18. The pursuit of remedies against “Persons Unknown” has been a well-trodden path, … There is no doubt that claims of this kind are legitimate in principle, and orders have often been made against Persons Unknown, in the media context, and in the context of trespasses and protests. But the limits of the jurisdiction and the practice in such cases have come under fresh scrutiny in two recent and important judgments: that of the Supreme Court in Cameron v Liverpool Victoria Insurance Co Ltd [2019] UKSC 6 [2019] 1 WLR 1471, and the subsequent decision of the Court of Appeal in Boyd v Ineos Upstream Ltd [2019] EWCA Civ 515. …

19. The relevant procedural law is clear, and well-established, and is or should be well-known. …”

“68. … I accept the submission …, that I should ask and answer the two questions …

“First, has the claimant demonstrated that it would probably succeed at a trial in showing a risk, justifying an injunction, that unless restrained the defendant will cause protest or demonstration which is unlawful, and actionable at the suit of the claimant? Secondly, if so, can an injunction be framed which serves to restrain the encouragement of unlawful conduct, without straying into improper restraint of lawful protest?”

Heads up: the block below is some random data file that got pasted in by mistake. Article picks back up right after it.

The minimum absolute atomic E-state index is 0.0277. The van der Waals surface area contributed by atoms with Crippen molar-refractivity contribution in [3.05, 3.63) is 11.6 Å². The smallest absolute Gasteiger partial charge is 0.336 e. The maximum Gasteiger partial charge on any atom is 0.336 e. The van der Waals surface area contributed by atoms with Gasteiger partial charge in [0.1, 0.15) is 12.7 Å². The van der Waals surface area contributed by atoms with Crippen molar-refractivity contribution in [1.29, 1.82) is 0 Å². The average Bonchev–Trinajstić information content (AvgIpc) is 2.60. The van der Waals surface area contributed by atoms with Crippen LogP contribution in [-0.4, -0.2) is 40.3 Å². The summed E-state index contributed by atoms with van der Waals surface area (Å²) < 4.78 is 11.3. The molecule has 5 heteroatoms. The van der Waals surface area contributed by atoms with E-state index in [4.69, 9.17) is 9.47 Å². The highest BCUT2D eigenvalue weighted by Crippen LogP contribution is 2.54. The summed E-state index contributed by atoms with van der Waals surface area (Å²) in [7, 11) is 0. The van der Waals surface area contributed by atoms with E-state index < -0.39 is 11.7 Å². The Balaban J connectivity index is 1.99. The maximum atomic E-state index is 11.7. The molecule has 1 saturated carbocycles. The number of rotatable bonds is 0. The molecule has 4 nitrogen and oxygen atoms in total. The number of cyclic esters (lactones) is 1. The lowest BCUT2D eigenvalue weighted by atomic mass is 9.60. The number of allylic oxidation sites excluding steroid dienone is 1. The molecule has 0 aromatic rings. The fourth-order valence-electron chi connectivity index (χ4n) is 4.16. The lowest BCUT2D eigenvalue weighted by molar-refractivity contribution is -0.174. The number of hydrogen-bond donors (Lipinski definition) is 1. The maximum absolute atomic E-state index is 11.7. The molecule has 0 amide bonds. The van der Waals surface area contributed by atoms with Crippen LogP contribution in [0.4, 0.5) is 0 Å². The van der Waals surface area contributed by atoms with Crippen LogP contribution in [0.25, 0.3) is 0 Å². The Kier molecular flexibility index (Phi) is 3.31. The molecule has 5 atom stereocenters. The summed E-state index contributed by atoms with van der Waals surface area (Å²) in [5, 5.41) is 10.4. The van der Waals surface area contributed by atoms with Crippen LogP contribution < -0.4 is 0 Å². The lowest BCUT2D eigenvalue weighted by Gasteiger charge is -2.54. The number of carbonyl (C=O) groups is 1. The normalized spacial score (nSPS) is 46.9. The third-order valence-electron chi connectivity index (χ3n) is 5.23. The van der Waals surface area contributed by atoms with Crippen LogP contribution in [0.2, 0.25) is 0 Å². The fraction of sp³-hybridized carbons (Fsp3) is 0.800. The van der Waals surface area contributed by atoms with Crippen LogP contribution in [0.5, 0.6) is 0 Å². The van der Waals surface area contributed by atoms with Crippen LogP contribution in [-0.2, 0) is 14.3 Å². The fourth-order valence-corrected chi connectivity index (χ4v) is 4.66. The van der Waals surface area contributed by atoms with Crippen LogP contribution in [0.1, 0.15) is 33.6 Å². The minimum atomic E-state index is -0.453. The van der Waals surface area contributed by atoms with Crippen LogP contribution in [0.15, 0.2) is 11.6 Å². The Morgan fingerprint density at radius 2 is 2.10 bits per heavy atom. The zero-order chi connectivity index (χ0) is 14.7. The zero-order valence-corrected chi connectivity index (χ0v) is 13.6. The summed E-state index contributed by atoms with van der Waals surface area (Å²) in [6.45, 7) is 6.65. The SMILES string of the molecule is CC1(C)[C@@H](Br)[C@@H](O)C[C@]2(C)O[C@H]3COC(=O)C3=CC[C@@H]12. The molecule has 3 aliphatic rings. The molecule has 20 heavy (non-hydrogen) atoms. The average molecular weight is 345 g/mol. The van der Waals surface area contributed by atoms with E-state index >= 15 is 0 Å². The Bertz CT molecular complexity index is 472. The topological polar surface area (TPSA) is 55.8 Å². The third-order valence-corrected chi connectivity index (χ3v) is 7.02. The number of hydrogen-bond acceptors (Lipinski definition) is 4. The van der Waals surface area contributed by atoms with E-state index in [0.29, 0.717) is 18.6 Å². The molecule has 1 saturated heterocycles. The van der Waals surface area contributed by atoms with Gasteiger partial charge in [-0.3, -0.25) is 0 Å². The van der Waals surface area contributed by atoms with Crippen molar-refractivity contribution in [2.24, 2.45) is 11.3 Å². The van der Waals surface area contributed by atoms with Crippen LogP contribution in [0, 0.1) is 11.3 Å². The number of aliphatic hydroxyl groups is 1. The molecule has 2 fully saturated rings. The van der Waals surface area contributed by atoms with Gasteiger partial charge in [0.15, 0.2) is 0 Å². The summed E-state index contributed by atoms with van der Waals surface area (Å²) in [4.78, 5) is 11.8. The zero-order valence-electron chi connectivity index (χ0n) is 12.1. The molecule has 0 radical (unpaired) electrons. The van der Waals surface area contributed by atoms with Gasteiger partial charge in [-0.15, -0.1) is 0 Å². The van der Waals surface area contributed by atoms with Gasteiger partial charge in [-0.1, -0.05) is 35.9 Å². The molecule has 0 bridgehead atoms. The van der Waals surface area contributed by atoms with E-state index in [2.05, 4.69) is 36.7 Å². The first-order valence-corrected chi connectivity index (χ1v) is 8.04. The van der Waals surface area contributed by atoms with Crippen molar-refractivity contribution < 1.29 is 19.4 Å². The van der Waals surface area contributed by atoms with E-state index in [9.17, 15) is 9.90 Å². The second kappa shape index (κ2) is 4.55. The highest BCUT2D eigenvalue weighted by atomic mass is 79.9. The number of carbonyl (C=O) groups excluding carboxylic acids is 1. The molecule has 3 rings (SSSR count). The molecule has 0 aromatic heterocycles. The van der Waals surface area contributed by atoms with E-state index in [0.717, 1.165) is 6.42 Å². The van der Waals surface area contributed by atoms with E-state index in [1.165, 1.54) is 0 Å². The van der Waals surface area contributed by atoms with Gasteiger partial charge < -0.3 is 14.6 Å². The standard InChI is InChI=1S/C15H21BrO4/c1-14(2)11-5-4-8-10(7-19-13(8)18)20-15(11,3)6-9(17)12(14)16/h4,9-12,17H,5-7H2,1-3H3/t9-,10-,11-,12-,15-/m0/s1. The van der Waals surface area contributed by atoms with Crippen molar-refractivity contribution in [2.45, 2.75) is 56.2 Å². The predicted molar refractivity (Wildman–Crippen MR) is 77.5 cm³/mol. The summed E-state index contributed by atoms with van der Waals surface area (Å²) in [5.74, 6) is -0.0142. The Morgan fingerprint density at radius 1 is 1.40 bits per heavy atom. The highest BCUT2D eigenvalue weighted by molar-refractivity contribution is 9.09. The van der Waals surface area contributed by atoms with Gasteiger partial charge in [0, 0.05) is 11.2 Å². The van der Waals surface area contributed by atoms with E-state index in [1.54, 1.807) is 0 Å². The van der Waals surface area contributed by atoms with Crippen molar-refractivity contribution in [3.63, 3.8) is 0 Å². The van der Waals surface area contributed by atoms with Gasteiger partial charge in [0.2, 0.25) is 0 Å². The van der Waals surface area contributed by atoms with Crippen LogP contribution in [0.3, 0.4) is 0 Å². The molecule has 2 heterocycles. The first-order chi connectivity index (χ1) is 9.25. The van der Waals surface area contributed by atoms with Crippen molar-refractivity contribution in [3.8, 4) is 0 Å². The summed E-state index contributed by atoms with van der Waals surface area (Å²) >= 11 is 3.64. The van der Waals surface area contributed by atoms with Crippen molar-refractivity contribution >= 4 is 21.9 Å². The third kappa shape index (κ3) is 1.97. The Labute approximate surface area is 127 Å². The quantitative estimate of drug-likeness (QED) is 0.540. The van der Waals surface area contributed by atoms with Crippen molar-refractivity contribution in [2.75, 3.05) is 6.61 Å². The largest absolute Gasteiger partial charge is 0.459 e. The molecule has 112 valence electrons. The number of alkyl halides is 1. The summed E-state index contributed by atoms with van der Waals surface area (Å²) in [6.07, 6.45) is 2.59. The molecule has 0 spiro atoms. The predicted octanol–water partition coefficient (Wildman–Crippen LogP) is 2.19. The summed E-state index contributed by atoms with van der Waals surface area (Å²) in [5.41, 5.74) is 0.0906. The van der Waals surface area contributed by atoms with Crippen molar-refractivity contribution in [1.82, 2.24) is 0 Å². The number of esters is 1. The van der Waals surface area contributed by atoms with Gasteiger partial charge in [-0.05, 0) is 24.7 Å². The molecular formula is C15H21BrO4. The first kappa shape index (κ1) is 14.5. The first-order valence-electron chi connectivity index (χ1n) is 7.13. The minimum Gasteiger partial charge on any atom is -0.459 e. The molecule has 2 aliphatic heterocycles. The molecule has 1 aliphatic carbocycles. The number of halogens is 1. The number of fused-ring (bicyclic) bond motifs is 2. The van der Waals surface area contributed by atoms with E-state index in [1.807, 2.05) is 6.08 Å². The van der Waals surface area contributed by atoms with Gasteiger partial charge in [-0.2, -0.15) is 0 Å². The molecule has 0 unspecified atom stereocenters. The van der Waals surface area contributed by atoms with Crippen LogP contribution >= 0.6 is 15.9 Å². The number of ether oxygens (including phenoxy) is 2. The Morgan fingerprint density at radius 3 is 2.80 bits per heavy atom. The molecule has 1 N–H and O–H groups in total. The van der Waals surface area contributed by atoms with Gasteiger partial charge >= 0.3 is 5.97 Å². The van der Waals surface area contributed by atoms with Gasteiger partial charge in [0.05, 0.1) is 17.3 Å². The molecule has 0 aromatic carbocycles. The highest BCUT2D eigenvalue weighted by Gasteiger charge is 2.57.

I answer both questions “yes”. … the Council appears more likely than not to succeed at trial in obtaining injunctions – albeit rather more limited than that put in place at the outset – which serve to protect against harassment and other anti-social behaviour, whilst permitting legitimate expression of lawful dissent against the policies of the School.”